Add 6 ounces of denatured alcohol, rubbing alcohol will do if you can't get the other.

Hold it away from you and light the alcohol.

If the room is large, walk around the room with the pan, if the room is small simply set it on the bricks or block in the center of the room and let the alcohol burn off completely.

Needless to say, keep the flame clear of curtains, drapes, clothing, etc.

"There are, it has been said, two types of people in the world. There are those who say: this glass is half full. And then there are those who say: this glass is half empty. The world belongs, however, to those who can look at the glass and say: What's up with this glass? Excuse me? Excuse me? This is my glass? I don't think so. My glass was full! And it was a bigger glass!" Terry Pratchett

 

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Varmit (and of course anyone else who can offer a suggestion),

Wondering in all the research you've been doing if you'd heard anything about countertop monuments for islands - not sure if I can describe... Seems that according to code when designing islands you either need an electrical outlet mounted in the side (below countertop) or you can add on an electrical monument for your actual plugs. Yes, I know to have some bulky thing (around 4-5" square) takes up room, and yes, we should have added the outlets to the side, but we're done with our island design and rather than have to commit the room inside to the wiring and give up drawer space - we'd rather mount a monument that we can access from either side... But, the real question is .... Does anyone know of a distributor for monuments - we're located in Sacramento - but we haven't had any luck finding a source... Any ideas?? :unsure:

Live and learn. Die and get food. That's the Southern way.

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Oh, by the way, last night I decided to make fried catfish in our little kitchen.  It was great, and I served it with guacamole and grilled zucchini.  However, one should not make fried catfish in a kitchen that is poorly ventilated that sits above (and is open to) the master bedroom.  When I woke up this morning, it still smelled like fried catfish.  I'll be cooking for friends at the in-laws' tonight!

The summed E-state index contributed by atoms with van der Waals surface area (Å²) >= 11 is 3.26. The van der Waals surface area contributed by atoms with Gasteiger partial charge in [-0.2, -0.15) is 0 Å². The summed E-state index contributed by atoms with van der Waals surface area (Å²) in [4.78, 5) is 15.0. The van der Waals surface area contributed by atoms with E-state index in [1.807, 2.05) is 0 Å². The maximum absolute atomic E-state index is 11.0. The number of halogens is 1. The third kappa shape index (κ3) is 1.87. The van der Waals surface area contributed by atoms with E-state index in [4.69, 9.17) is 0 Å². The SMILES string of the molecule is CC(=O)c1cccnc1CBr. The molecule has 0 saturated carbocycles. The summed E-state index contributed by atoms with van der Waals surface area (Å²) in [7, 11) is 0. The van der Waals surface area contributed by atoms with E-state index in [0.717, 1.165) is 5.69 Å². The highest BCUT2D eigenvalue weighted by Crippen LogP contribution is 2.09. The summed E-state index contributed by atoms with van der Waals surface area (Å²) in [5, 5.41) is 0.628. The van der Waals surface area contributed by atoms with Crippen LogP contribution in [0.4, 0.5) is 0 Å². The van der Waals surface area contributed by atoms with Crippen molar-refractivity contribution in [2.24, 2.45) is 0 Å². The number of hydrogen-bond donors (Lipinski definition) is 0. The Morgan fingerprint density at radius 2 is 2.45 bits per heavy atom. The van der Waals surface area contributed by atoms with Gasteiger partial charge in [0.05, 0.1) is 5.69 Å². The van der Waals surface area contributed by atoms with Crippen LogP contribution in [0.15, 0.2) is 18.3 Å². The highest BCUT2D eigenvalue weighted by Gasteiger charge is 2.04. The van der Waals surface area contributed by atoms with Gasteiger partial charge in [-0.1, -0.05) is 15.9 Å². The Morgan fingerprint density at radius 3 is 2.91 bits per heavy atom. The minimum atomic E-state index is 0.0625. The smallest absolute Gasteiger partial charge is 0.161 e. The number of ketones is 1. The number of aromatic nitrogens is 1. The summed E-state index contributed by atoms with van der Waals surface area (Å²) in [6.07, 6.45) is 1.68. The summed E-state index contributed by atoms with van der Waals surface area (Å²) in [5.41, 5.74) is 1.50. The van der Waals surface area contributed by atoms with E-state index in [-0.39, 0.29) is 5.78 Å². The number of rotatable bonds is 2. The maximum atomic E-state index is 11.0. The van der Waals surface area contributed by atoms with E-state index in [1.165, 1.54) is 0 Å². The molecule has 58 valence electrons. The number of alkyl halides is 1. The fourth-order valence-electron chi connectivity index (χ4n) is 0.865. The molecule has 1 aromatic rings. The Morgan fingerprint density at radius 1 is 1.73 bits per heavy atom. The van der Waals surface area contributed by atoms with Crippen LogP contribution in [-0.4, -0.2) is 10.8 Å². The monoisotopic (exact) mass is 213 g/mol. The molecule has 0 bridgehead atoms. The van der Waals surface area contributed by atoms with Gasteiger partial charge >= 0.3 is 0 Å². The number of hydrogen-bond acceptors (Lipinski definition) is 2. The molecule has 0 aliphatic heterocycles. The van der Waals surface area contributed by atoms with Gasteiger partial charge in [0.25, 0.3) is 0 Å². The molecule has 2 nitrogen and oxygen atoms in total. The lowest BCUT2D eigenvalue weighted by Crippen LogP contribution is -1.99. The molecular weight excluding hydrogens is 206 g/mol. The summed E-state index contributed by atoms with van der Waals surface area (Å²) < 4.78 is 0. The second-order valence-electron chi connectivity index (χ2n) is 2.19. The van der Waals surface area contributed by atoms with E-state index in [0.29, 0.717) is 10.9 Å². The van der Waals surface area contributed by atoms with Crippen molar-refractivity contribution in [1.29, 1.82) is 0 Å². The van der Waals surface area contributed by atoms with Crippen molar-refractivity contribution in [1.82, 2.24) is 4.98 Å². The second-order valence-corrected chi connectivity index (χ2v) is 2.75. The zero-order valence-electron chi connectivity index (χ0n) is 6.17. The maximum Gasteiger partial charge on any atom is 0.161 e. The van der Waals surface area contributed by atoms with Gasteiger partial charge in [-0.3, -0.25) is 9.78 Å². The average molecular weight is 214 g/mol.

You need a Berger lamp!!!! They were once used in hospitals and clinics in France and are now sold worldwide. Of course, they now have different perfumed "oils" (which are actually more like alcohol) but I prefer the neutral kind. My kitchen is poorly ventilated and this simply cleans everything up nicely. Of course, you could also put a pan of vinegar next to your range next time you cook fish or anything smelly.

Edited by Safran (log)
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Varmint,

Just went over the pictures of your remodel - wow your original subfloor is tough - when was the house built?

We took our entire house back to the one load-bearing wall and every pipe, wire, duct, wall is brand new... I respect your endeavors with the kids in tow... it looks as though it's coming together. The worst thing about our job was not having a kitchen for about two years.... :blink:

Live and learn. Die and get food. That's the Southern way.

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Cabinets will be completed this week, and although we could have them in the house Friday afternoon, I'm thinking that we may wait until Monday or Tuesday. This is primarily because the cabinets will take up a lot of space, we don't want them sitting around all weekend, and we also have a house guest. My foreman gets back today after being gone Friday and Monday, so we'll talk about the scheduling. He may want to get them here Friday, regardless, and if that's the case, so be it!

I then need to call the appliance guy to set up his delivery for the middle of next week. This is fun!

On a cooking note, I made a "vegetable plate" sort of dinner last night: Steamed artichokes, baked potatoes, grilled asparagus, and a grape tomato and feta salad. Clementines for dessert. It was quite a tasty meal!

Raoul Duke, I think we're going to use your idea to create a recessed space between the studs. We don't have as much room as we'd like, but it'll work! Thanks for that great idea.

Dean McCord

VarmintBites